And then the Flounce.

Tired of being called out (for good reason), Tina Engler decided to delete the @JaidBlack Twitter account.

Originally published at You can comment here or there.

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Some years ago, Rick and I sat listening to a panel of some TV writers talking about their experiences in Hollywood. Neither of us remember the writer in question or the name of the proposed show, but we both remembered the punch line, and I think it’s an important one.

It’s one of those that’ll stick with you.

Before Buffy, the proposed TV show (never produced) about vampires was going to feature a major character who was a Moor, centuries old, educated at Oxford. Or maybe Cambridge.

One of the network execs giving notes said, “He doesn’t sound black.”

Writer explains character’s background and education.

Network exec says, “How will they know he’s black?”

Originally published at You can comment here or there.

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The Norway massacre has hit the household hard. Rick's father was born in Norway, and we visited the country all-too-briefly in 2008.

Even though we were literally there for just a short day -- something like 10-4 -- we saw the smallest fringe of multiculturalism. As we were headed back to the docks, a bunch of brown school kids were chatting in a mix of Norwegian and Arabic. One of them smiled at us and asked, "Where are you from?"

I was so tempted to ask the same, but I resisted. After all, they probably had lived in Norway most of their lives.

Norway's current economic boom is related to recently-discovered oil reserves, thus bringing in people from other cultures who've worked on oilfields. It's different than some other countries and their sources of immigration; Norway's typically been a poor (and cold!) country, so it hasn't exactly been an immigration hot spot.

Anyhow, back to current events....

Marcel Gleffe risked life and limb to help rescue about thirty kids. He says he feels absolutely terrible that he didn't save more people. Sadly, that's the image that may stick with him, even though it's not his fault at all. Another article here.
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My former co-worker Faruk Ateş rips into some jerks, wrapping up with the following translation.

"I am too lazy to expand my world view to include the possibility that I may have unconsciously treated women and minorities unfairly my entire life, and it wears me out that you’re trying to get me to understand this."

I suppose I should call this TechnicalConferenceFail.

Update: Faruk's post, "A New Kind of Conference.
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I'm tired today (thanks to the 5:11 a.m. phone call), and thus I'm just going to link to the Laughing Squid post.
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I had been thinking about MLK day when I woke up, and I was pondering what I was going to say, then the day got derailed by other events. I listened to NPR some today, and this story about East Texas then and now was worth a listen and/or read.

I'm not saying there are no problems, but sometimes it's good to be reminded that there is progress.
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I'm thankful for all of you as well as my awesome family and workplace. Thankful I got to go on such an awesome trip to clear up some things for my books.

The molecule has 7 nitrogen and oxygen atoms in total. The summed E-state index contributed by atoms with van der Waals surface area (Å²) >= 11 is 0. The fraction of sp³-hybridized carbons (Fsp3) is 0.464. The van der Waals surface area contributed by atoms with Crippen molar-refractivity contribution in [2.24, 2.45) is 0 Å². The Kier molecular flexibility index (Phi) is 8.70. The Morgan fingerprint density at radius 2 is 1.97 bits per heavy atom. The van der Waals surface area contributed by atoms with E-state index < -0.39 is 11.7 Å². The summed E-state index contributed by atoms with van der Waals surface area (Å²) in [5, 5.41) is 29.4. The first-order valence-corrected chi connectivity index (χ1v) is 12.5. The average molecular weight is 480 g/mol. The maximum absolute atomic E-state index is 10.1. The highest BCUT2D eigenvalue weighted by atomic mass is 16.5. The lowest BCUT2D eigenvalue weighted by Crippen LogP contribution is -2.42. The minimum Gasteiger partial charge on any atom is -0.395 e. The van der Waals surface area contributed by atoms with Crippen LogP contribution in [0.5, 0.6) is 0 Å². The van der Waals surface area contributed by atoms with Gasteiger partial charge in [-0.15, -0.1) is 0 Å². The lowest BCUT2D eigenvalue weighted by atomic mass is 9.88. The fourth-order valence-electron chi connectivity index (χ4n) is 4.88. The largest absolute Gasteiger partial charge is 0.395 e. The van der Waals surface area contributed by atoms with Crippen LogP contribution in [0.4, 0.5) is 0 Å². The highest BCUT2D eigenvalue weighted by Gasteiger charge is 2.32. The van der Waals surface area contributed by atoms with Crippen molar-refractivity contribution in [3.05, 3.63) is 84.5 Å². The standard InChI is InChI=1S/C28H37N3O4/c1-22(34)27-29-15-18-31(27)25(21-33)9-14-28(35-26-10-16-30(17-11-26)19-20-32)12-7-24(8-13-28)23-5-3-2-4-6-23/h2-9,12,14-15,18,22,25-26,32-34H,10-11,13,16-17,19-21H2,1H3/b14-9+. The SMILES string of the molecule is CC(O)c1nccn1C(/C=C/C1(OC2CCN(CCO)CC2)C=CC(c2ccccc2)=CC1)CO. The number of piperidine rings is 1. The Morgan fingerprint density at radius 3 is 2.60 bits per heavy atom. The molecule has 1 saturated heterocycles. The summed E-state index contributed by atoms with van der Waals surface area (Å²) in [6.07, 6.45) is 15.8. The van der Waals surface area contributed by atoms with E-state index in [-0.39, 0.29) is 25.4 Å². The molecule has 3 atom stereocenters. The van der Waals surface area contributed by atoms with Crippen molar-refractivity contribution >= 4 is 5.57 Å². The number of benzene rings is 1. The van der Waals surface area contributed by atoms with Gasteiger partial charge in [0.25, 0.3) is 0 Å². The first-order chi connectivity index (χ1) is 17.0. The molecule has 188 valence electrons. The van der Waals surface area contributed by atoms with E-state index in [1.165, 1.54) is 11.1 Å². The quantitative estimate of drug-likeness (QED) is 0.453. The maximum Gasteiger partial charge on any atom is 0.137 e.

This post from Rose about why she celebrates Thanksgiving is worth a read.

Glad that even though my car was totaled, everyone's okay. The car had begun to develop "personality" and I was just about to drop money on a brake job, so thankful I didn't do that beforehand. Also, Rick's fine and out of the hospital. He was under observation, but every test turned out okay.

I'm thankful that this internet thing has brought me more awareness of the everyday struggles I don't have, a few of which were listed by Scalzi in this post (though some of those I do have to think about).

[ profile] rm posted something interesting about Thanksgiving myths, so here's a repost.

And Rick saved a Daily Show clip that's totally worth reposting. I'm glad there's someone out here to really makes McCain's DADT stance look as ridiculous as it really is. "It gets worse." Brilliant.
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They could use the one my grandmother worked on and be better off. But no, that's "old." (Likely has fail of its own; I haven't read it since I was a kid.)
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I hadn't heard about this one until somoene posted about it on a camera forum. Ten thousand Swedes demonstrated in protest.

The supporters of those elected are mostly young men; the protest was organized by a woman on her facebook page.

Go, her.
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For the most part, I enjoyed both Easy A and Scott Pilgrim vs. the World.


I'd have enjoyed both more, and felt like I could recommend them, if they had less obvious fail.

Scott Pilgrim had the more egregious racefail line, but Easy A had a completely unnecessary facepalm scene. Scott's more of a jerk, so it seems more in line with his character than with Olive's, and Easy A was a witty comedy in many ways. Granted, Easy A's guys were supposed to be repugnant, pretending to buy sex, but it could have been done better. (And yes, I almost want to explain or apologize it away, but it's simply not possible.)

C'mon Hollywood, buy a clue.
deirdre: (Default)
Sounds like it's blipped a few decades.
A Louisiana justice of the peace said he refused to issue a marriage license to an interracial couple out of concern for any children the couple might have.
Story here.
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In the first few seconds of this, the person of color is mostly obscured, the women are doing the work and the white guy gets to handle the computer. Since when do white guys get three maids?

(This is apparently an official Microsoft video, btw.)

Cabel's version is funnier, though.